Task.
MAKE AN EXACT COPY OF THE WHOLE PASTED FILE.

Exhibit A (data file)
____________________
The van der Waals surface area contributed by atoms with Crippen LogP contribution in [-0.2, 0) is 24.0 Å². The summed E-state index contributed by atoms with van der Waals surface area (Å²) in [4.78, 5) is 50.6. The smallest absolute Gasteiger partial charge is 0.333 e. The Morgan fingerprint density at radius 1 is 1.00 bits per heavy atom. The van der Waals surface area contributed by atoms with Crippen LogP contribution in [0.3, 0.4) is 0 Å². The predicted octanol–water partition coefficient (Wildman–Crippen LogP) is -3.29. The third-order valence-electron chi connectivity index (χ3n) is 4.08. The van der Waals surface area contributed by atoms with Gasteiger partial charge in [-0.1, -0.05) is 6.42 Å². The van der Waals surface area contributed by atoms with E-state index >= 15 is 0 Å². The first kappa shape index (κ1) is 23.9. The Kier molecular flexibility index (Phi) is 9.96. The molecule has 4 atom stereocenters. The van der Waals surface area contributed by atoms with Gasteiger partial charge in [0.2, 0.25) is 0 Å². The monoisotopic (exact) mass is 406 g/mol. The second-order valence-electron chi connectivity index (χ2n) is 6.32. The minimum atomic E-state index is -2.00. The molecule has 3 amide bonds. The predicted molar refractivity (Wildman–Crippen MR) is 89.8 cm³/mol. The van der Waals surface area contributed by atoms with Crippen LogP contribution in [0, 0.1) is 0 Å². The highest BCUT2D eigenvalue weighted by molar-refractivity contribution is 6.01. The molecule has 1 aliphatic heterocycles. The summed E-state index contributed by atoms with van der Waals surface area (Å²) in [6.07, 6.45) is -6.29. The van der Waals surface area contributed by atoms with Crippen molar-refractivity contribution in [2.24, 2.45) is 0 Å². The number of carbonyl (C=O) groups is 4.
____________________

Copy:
The van der Waals surface area contributed by atoms with Crippen LogP contribution in [-0.2, 0) is 24.0 Å². The summed E-state index contributed by atoms with van der Waals surface area (Å²) in [4.78, 5) is 50.6. The smallest absolute Gasteiger partial charge is 0.333 e. The Morgan fingerprint density at radius 1 is 1.00 bits per heavy atom. The van der Waals surface area contributed by atoms with Crippen LogP contribution in [0.3, 0.4) is 0 Å². The predicted octanol–water partition coefficient (Wildman–Crippen LogP) is -3.29. The third-order valence-electron chi connectivity index (χ3n) is 4.08. The van der Waals surface area contributed by atoms with Gasteiger partial charge in [-0.1, -0.05) is 6.42 Å². The van der Waals surface area contributed by atoms with E-state index >= 15 is 0 Å². The first kappa shape index (κ1) is 23.9. The Kier molecular flexibility index (Phi) is 9.96. The molecule has 4 atom stereocenters. The van der Waals surface area contributed by atoms with Gasteiger partial charge in [0.2, 0.25) is 0 Å². The monoisotopic (exact) mass is 406 g/mol. The second-order valence-electron chi connectivity index (χ2n) is 6.32. The minimum atomic E-state index is -2.00. The molecule has 3 amide bonds. The predicted molar refractivity (Wildman–Crippen MR) is 89.8 cm³/mol. The van der Waals surface area contributed by atoms with Crippen LogP contribution in [0, 0.1) is 0 Å². The highest BCUT2D eigenvalue weighted by molar-refractivity contribution is 6.01. The molecule has 1 aliphatic heterocycles. The summed E-state index contributed by atoms with van der Waals surface area (Å²) in [6.07, 6.45) is -6.29. The van der Waals surface area contributed by atoms with Crippen molar-refractivity contribution in [2.24, 2.45) is 0 Å². The number of carbonyl (C=O) groups is 4.